Larose, La. - Everything seemed to be moving forward just fine. The South Lafourche Levee District bought the right of ways around a flood wall in Larose and was preparing to move some power lines.
Then, District Director Windell Curole says he got notice from the U.S. Army Corps of Engineers.
"To hold back, because there was a question from their attorneys as to whether they could even do the work. So now everything's on standstill until the attorneys give an answer one way or the other," says Curole.
Now, nothing is going on to elevate the flood wall that spans Highway 657.
The $5 million project would raise the wall from about 8 feet to 13 feet, strengthening a critical stretch of the Larose-to-Golden Meadow system.
"Let's say a 10-foot storm surge comes in and we've stopped the water from getting in the system, the whole 48 miles," says Curole. "Here we have this half a mile of wall that's at 8 feet and the whole system floods because of that."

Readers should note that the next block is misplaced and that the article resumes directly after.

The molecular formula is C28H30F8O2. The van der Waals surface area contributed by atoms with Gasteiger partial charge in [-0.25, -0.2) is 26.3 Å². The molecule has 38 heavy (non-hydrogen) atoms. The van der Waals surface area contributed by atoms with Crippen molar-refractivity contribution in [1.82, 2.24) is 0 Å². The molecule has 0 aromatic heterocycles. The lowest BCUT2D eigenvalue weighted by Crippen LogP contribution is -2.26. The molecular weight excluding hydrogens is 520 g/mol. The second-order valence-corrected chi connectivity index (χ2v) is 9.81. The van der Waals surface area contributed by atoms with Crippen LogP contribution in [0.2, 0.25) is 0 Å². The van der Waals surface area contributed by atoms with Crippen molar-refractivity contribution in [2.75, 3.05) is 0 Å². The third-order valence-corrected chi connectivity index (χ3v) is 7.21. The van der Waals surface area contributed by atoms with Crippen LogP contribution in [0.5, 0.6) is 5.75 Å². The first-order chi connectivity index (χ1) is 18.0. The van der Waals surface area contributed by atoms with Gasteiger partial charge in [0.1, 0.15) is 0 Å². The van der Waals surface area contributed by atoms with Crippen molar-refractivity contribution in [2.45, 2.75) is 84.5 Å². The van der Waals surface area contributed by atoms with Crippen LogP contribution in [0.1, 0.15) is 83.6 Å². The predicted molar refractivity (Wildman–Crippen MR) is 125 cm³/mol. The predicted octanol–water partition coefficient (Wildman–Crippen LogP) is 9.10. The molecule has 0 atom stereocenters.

The area did flood when Hurricane Juan barreled ashore in 1985 before the flood wall existed. Octavia Breaux remembers it well.
"I had about a foot I guess and then on the outside," she says. "I measured by the fence, it was about 4 feet."
Hurricane Isaac last year brought a 6-foot storm surge to the flood wall, but everything inside it stayed dry.
Curole says he's determined to move forward with the project, even if that means going on without help from the Corps.
A spokesperson for the Corps says it still intends to be part of the project. But construction has been delayed because water is seeping in through the wall and engineers can't figure out why.
With no progress being made, Curole worries about what the next hurricane season could bring. And the current one isn't over yet.
"They consider a win is building the project," he says. "We consider a win is not flooding, and sometimes that's two different things."
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